In the name of profit, most airlines often overbook and sell more tickets than there are seats on the plane. Even if you have boarded the airplane and taken your seat, you can still be physically ejected from the aircraft. In a recent overbooked United Airlines flight from Chicago to Louisville, a passenger was forced off the airplane. Even though the passenger, Dr. David Dao, has paid for the ticket, he was pulled out of his seat and dragged off the airplane.
Why Are Airlines Overbooking Flights?
When some passengers do not show up for scheduled flights, airlines would lose money on these empty seats. As a result, airlines have study that for some routes there are more “no show” than other routes. So they oversell in certain flights to maximize their profit per flight.
When airlines sell more tickets than there are seats on the airplane, it works out most of the time as some passengers change their flights and others couldn’t make it on time. The overbooked flights would give the airlines the best chance to fill all their seats and maximize profit.
What to Do When Your Flight is Overbooked
When your flight is overbooked, the airline must try a way to entice passengers with cash compensation and vouchers to voluntarily give up their seats for later flights. If no one volunteers, then the airline must figure out a way to deny boarding to passengers against their will.
If your schedule is flexible, you can take advantage of the incentives that the airlines offer, such as hundreds of dollars in flight credit, hotel and food voucher.
If you must get your seat no matter what, then you should check-in early as some airlines pick on passengers who arrived late at the gate or check in last to deny boarding an overbooked flight. Also avoid booking with an airline that often over sell such as United.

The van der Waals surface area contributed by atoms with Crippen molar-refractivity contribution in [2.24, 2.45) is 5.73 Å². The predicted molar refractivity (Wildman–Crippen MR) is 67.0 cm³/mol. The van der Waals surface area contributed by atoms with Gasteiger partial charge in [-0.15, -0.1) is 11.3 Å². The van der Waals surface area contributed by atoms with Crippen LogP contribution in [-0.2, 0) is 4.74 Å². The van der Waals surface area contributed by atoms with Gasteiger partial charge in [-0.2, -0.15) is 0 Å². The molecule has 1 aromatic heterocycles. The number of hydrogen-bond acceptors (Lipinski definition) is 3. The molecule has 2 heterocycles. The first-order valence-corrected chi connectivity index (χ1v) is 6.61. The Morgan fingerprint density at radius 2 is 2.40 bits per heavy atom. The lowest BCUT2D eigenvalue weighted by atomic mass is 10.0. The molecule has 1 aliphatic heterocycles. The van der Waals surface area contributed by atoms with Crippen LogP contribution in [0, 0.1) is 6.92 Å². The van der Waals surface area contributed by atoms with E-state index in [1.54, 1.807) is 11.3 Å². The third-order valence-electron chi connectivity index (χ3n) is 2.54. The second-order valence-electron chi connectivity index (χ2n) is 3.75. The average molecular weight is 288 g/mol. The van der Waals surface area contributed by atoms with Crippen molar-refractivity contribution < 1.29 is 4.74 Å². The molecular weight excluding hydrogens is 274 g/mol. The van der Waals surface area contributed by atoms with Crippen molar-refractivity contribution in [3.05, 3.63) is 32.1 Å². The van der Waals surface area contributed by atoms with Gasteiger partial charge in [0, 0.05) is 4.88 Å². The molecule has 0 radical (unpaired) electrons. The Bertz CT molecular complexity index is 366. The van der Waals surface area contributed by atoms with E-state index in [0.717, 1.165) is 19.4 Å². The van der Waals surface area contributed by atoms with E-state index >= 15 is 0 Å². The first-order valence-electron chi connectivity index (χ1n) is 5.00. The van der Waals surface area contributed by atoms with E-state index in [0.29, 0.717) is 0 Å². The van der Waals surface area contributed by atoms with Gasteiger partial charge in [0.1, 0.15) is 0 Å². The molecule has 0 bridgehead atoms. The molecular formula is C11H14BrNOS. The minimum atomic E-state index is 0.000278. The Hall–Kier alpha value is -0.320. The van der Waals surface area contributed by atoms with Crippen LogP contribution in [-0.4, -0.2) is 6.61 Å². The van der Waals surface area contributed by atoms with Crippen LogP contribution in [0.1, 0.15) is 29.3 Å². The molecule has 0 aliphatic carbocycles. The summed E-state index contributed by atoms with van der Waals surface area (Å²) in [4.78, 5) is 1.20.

Know Your Rights
If your flight has been overbooked and not enough passengers volunteer to take the next flight, you could be denied boarding your flight. If this happens to you and your new flight gets you there more than one hour after the original flight time, by law the airline owes you some compensation.
You are entitled 200% of your one way fare, with a cap of $650, if your domestic flight arrives 1-2 hours late (4 hours for international flight). Additionally, you are entitled to 400% of your one way fare, with a cap of $1,300, if your domestic flight arrives more than two hours late (more than 4 hours for international flight).
Lawmakers on Your Side
In the meanwhile, lawmakers are calling for an investigation about a passenger’s mistreatment on an overbooked United flight. “The last thing a paying airline passenger should expect is a physical altercation with law enforcement personnel after boarding, especially one that could likely have been avoided,” the four top leaders of the Senate commerce committee said in a letter sent to Mr. Oscar Munoz, United’s chief executive.
Separately, a group of 21 senators wrote a letter to Munoz: “Consumer trust and confidence are critical to ensure this industry continues to thrive, and we hope United Airlines will work diligently to immediately address this incident and make necessary improvements to ensure it does not occur again.”
Nice to know "re-accomodate" on United now means "drag you violently out of your seat."
— Meg ♥️ (@sassylibrarian1) April 10, 2017
After the incident, United’s stock fell 1.1%, wiping out $255 million off the airline’s market cap. United could easily avoid the embarrassment by increasing the money incentive to any passengers willing to take the next flight. If $800 would not do it, then $1000, $2000, etc. Eventually, someone will volunteer to take the offer. United could have avoided the fiasco by offering passengers a bigger reward. Additional incentives to solve the issue would be much cheaper than the bad publicity that United received through social media and cable news. Hopefully, this bad incident is a learning lesson to all airlines.
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